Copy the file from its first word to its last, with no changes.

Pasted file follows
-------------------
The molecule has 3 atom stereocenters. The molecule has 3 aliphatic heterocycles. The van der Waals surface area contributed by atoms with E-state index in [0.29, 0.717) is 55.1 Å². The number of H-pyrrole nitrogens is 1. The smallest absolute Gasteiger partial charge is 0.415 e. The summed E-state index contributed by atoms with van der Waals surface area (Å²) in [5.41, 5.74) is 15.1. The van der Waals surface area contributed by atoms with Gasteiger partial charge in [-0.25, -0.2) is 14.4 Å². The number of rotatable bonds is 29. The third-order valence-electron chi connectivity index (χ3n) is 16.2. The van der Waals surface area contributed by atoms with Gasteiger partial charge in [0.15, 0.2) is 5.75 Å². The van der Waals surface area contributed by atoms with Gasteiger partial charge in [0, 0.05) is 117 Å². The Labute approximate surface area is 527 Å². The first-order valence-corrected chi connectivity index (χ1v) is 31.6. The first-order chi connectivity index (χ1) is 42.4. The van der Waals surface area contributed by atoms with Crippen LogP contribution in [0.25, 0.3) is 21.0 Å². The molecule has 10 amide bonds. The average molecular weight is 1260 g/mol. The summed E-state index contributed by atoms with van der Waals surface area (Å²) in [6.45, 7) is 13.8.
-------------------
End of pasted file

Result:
The molecule has 3 atom stereocenters. The molecule has 3 aliphatic heterocycles. The van der Waals surface area contributed by atoms with E-state index in [0.29, 0.717) is 55.1 Å². The number of H-pyrrole nitrogens is 1. The smallest absolute Gasteiger partial charge is 0.415 e. The summed E-state index contributed by atoms with van der Waals surface area (Å²) in [5.41, 5.74) is 15.1. The van der Waals surface area contributed by atoms with Gasteiger partial charge in [-0.25, -0.2) is 14.4 Å². The number of rotatable bonds is 29. The third-order valence-electron chi connectivity index (χ3n) is 16.2. The van der Waals surface area contributed by atoms with Gasteiger partial charge in [0.15, 0.2) is 5.75 Å². The van der Waals surface area contributed by atoms with Gasteiger partial charge in [0, 0.05) is 117 Å². The Labute approximate surface area is 527 Å². The first-order valence-corrected chi connectivity index (χ1v) is 31.6. The first-order chi connectivity index (χ1) is 42.4. The van der Waals surface area contributed by atoms with Crippen LogP contribution in [0.25, 0.3) is 21.0 Å². The molecule has 10 amide bonds. The average molecular weight is 1260 g/mol. The summed E-state index contributed by atoms with van der Waals surface area (Å²) in [6.45, 7) is 13.8.